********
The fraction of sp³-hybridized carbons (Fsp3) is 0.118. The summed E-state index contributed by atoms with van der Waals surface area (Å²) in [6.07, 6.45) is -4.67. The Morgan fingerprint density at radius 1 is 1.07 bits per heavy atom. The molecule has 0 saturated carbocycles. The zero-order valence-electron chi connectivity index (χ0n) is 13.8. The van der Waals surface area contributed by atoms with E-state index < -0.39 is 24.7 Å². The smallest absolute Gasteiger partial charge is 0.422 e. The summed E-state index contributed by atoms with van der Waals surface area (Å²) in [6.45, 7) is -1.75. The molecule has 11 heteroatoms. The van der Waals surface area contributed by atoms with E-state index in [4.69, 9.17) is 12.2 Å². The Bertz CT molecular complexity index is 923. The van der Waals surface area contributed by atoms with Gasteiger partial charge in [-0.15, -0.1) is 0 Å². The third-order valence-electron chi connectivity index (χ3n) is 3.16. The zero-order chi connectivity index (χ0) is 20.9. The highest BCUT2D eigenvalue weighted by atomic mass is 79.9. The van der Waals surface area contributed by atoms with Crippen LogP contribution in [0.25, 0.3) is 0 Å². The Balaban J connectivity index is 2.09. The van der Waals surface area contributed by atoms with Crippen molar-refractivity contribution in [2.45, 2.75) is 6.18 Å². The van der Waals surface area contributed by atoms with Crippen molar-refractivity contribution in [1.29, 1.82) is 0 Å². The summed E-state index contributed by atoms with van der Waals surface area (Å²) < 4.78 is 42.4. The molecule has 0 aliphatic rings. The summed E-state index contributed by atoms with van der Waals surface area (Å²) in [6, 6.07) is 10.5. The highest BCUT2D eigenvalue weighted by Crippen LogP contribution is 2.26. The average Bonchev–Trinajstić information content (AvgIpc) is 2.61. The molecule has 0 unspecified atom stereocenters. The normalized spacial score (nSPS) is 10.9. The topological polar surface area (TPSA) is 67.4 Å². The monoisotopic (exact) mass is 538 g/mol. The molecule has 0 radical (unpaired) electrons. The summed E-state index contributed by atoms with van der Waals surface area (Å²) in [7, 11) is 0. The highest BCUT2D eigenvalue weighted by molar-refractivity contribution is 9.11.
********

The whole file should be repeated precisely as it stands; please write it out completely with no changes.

The fraction of sp³-hybridized carbons (Fsp3) is 0.118. The summed E-state index contributed by atoms with van der Waals surface area (Å²) in [6.07, 6.45) is -4.67. The Morgan fingerprint density at radius 1 is 1.07 bits per heavy atom. The molecule has 0 saturated carbocycles. The zero-order valence-electron chi connectivity index (χ0n) is 13.8. The van der Waals surface area contributed by atoms with E-state index < -0.39 is 24.7 Å². The smallest absolute Gasteiger partial charge is 0.422 e. The summed E-state index contributed by atoms with van der Waals surface area (Å²) in [6.45, 7) is -1.75. The molecule has 11 heteroatoms. The van der Waals surface area contributed by atoms with E-state index in [4.69, 9.17) is 12.2 Å². The Bertz CT molecular complexity index is 923. The van der Waals surface area contributed by atoms with Gasteiger partial charge in [-0.15, -0.1) is 0 Å². The third-order valence-electron chi connectivity index (χ3n) is 3.16. The zero-order chi connectivity index (χ0) is 20.9. The highest BCUT2D eigenvalue weighted by atomic mass is 79.9. The van der Waals surface area contributed by atoms with Crippen LogP contribution in [0.25, 0.3) is 0 Å². The Balaban J connectivity index is 2.09. The van der Waals surface area contributed by atoms with Crippen molar-refractivity contribution in [2.45, 2.75) is 6.18 Å². The van der Waals surface area contributed by atoms with Crippen molar-refractivity contribution in [1.29, 1.82) is 0 Å². The summed E-state index contributed by atoms with van der Waals surface area (Å²) < 4.78 is 42.4. The molecule has 0 aliphatic rings. The summed E-state index contributed by atoms with van der Waals surface area (Å²) in [6, 6.07) is 10.5. The highest BCUT2D eigenvalue weighted by Crippen LogP contribution is 2.26. The average Bonchev–Trinajstić information content (AvgIpc) is 2.61. The molecule has 0 unspecified atom stereocenters. The normalized spacial score (nSPS) is 10.9. The topological polar surface area (TPSA) is 67.4 Å². The monoisotopic (exact) mass is 538 g/mol. The molecule has 0 radical (unpaired) electrons. The summed E-state index contributed by atoms with van der Waals surface area (Å²) in [7, 11) is 0. The highest BCUT2D eigenvalue weighted by molar-refractivity contribution is 9.11.